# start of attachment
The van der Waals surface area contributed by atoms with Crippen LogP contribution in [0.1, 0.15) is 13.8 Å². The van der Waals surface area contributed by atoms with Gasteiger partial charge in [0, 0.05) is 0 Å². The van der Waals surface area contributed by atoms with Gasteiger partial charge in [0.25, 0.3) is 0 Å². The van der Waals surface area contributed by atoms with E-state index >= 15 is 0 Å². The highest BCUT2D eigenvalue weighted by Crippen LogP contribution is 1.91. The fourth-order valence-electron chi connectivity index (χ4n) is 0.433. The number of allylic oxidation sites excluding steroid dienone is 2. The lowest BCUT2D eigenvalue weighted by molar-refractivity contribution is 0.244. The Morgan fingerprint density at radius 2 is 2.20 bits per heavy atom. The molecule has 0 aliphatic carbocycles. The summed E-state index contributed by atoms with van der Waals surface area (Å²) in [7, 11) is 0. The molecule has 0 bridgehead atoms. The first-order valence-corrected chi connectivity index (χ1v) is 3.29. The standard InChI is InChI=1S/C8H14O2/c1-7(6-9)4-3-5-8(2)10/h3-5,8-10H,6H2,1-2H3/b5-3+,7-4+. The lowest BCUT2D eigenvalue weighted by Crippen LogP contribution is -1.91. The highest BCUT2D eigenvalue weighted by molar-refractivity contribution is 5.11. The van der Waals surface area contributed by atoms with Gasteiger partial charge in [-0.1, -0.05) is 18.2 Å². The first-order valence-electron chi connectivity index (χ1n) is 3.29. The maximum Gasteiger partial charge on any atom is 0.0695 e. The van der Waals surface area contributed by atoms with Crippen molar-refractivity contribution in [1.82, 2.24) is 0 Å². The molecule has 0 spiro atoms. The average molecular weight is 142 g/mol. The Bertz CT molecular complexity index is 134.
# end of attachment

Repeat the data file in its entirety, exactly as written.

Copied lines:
The van der Waals surface area contributed by atoms with Crippen LogP contribution in [0.1, 0.15) is 13.8 Å². The van der Waals surface area contributed by atoms with Gasteiger partial charge in [0, 0.05) is 0 Å². The van der Waals surface area contributed by atoms with Gasteiger partial charge in [0.25, 0.3) is 0 Å². The van der Waals surface area contributed by atoms with E-state index >= 15 is 0 Å². The highest BCUT2D eigenvalue weighted by Crippen LogP contribution is 1.91. The fourth-order valence-electron chi connectivity index (χ4n) is 0.433. The number of allylic oxidation sites excluding steroid dienone is 2. The lowest BCUT2D eigenvalue weighted by molar-refractivity contribution is 0.244. The Morgan fingerprint density at radius 2 is 2.20 bits per heavy atom. The molecule has 0 aliphatic carbocycles. The summed E-state index contributed by atoms with van der Waals surface area (Å²) in [7, 11) is 0. The molecule has 0 bridgehead atoms. The first-order valence-corrected chi connectivity index (χ1v) is 3.29. The standard InChI is InChI=1S/C8H14O2/c1-7(6-9)4-3-5-8(2)10/h3-5,8-10H,6H2,1-2H3/b5-3+,7-4+. The lowest BCUT2D eigenvalue weighted by Crippen LogP contribution is -1.91. The highest BCUT2D eigenvalue weighted by molar-refractivity contribution is 5.11. The van der Waals surface area contributed by atoms with Gasteiger partial charge in [-0.1, -0.05) is 18.2 Å². The first-order valence-electron chi connectivity index (χ1n) is 3.29. The maximum Gasteiger partial charge on any atom is 0.0695 e. The van der Waals surface area contributed by atoms with Crippen molar-refractivity contribution in [1.82, 2.24) is 0 Å². The molecule has 0 spiro atoms. The average molecular weight is 142 g/mol. The Bertz CT molecular complexity index is 134.